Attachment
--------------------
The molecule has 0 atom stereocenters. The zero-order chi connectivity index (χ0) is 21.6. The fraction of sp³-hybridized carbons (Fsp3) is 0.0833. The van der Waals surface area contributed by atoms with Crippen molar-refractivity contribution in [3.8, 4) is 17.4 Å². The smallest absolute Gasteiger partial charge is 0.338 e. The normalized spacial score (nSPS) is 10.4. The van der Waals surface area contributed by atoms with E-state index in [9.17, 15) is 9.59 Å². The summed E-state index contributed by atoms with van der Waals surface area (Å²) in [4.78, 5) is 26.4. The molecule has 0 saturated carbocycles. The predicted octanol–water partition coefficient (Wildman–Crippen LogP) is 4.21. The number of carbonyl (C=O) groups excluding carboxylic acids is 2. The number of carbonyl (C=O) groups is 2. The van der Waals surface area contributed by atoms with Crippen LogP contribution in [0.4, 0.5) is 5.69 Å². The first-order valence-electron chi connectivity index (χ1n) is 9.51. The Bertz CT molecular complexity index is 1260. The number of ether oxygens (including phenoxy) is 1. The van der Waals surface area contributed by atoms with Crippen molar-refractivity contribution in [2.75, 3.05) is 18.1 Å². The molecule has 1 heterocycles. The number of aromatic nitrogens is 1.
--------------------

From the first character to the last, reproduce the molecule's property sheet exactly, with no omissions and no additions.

The molecule has 0 atom stereocenters. The zero-order chi connectivity index (χ0) is 21.6. The fraction of sp³-hybridized carbons (Fsp3) is 0.0833. The van der Waals surface area contributed by atoms with Crippen molar-refractivity contribution in [3.8, 4) is 17.4 Å². The smallest absolute Gasteiger partial charge is 0.338 e. The normalized spacial score (nSPS) is 10.4. The van der Waals surface area contributed by atoms with E-state index in [9.17, 15) is 9.59 Å². The summed E-state index contributed by atoms with van der Waals surface area (Å²) in [4.78, 5) is 26.4. The molecule has 0 saturated carbocycles. The predicted octanol–water partition coefficient (Wildman–Crippen LogP) is 4.21. The number of carbonyl (C=O) groups excluding carboxylic acids is 2. The number of carbonyl (C=O) groups is 2. The van der Waals surface area contributed by atoms with Crippen LogP contribution in [0.4, 0.5) is 5.69 Å². The first-order valence-electron chi connectivity index (χ1n) is 9.51. The Bertz CT molecular complexity index is 1260. The number of ether oxygens (including phenoxy) is 1. The van der Waals surface area contributed by atoms with Crippen molar-refractivity contribution in [2.75, 3.05) is 18.1 Å². The molecule has 1 heterocycles. The number of aromatic nitrogens is 1.